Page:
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Churches need to get busy doing God’s work, agency leader says

 


Churches need to get busy doing God’s work, agency leader says

Oct. 6, 2004

By Linda Green*

NASHVILLE, Tenn. (UMNS)-Churches do not need a purpose statement that is created by a committee and then filed away.

Every congregation has a mission from God, and United Methodist churches need to hear that mission and get busy doing it, according to the leader of the denomination’s discipleship agency.

"I believe that when God’s mission is written plainly ... on the people’s hearts in our congregations, we cannot sit still," said the Rev. Karen Greenwaldt, top staff executive of the United Methodist Board of Discipleship. "We cannot be content with clubs, with nice safe places that wall ourselves in. God’s mission is available in every congregation, and every congregation can describe what a disciple looks like."

The board’s primary task is helping churches respond to the mission of God and be places of transformation, Greenwaldt said, in a keynote address to the agency’s newly constituted board of directors.

During the board’s Sept. 29-Oct. 2 meeting, she shared several statistics that painted a startling picture of the world and illustrated the need for the board to help individuals and local churches become who and what God intended.

"Every congregation can listen to God’s call to that particular place of ministry and can struggle to understand how to respond to that calling together," she said.

Of the world’s 6.3 billion people, 798 million are in developing countries and are undernourished, she said.

While Christianity remains the most popular religion globally, Islam is set to become the dominant religion by the year 2050, based on current trends, she said. In the United States, the percentage of American adults who identify themselves as Christians dropped from 86 percent in 1990 to 77 percent in 2001, and most Americans will be non-Christian by 2035, she said.

Turning to United Methodist statistics, Greenwaldt described the decline in U.S. membership and noted that today, 19 percent of the denomination’s 11 million members are outside the United States. The total number of United Methodists per 1,000 people in the United States dropped 31 percent from 1980 to 2000, while the population grew 24.2 percent in that time, she said.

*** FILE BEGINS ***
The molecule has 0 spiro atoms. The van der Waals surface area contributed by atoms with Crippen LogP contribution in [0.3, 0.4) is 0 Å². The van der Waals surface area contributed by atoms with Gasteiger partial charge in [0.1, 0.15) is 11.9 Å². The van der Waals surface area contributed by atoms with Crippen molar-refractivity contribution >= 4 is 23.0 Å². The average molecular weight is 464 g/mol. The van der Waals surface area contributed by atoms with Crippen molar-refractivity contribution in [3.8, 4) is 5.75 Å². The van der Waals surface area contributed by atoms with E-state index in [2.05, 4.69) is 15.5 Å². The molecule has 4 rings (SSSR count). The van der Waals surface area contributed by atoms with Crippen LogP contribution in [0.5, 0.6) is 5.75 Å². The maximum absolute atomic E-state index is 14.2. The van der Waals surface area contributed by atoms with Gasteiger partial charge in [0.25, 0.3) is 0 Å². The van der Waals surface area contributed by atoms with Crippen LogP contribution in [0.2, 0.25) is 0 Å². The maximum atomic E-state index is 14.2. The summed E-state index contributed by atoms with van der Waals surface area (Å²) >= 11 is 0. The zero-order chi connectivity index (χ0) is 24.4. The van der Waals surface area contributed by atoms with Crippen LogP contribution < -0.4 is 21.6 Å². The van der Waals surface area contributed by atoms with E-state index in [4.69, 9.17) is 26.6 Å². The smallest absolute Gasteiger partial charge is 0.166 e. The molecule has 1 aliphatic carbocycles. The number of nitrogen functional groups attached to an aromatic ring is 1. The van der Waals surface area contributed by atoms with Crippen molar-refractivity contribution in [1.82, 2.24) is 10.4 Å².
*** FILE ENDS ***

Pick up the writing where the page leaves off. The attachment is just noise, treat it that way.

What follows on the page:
The denomination has a presence in 3,003 of the 3,171 U.S. counties, more than any other church, Greenwaldt said. However, the only growth trend in the United Methodist Church in the United States from 1973 to 2002 was in the number of new members received from other denominations-a measure that increased 7.2 percent.

"Facts about the world confront and confound us," she said. "The realities of the world press upon us, and our response is often to build walls of denial and fortresses of safety around ourselves."

She called the accumulated data about faith and spirituality astounding. "We are baffled by the decline of the vitality and ability of the United Methodist Church in the United States to address even the spiritual needs of children, youths and adults."

The Board of Discipleship must help make a difference, she said. "We believe that there is a disciple-making system that can be nurtured in every congregation."

The board’s place in the church and in the world is to connect the world’s realities with issues of spiritual and leadership formation. "It is not enough that we have United Methodist churches all over the world if they are not moving people out into the world."

During their meeting, the board members received instruction on how to create a covenant and inclusive community. Eric Law, an Episcopal priest, consultant and trainer in multicultural organization development, led them.

Using the word "respect" as an acronym, he said building a covenant community involves taking responsibility for what you say; using empathetic listening; being sensitive; pondering what is heard and felt before speaking; examining personal preconceived assumptions and perceptions; keeping confidentiality; and trusting ambiguity.

Officers elected include Bishop Michael Coyner, Indianapolis, president; Bishop Charlene Kammerer, Richmond, Va., vice president; Arturo Razon Jr., Isabela, Philippines, secretary; and Foye Webb, Nashville, Tenn., treasurer.

In other action, the board:

  • Welcomed the new Division on Ministries With Young People.
  • Learned about the Africa Collaborative Team Initiative, a partnership between Discipleship, the United Methodist Publishing House and United Methodist Communications to assist the church in Africa in producing and distributing resources in English, French and Portuguese.
  • Heard that the Smurfit Container Corp. had donated IBM Thinkpad computers to each of Africa’s 11 episcopal area offices.

*Green is a United Methodist News Service news writer in Nashville, Tenn.

News media contact: Linda Green, Nashville, Tenn., (615) 742-5470 or newsdesk@umcom.org.

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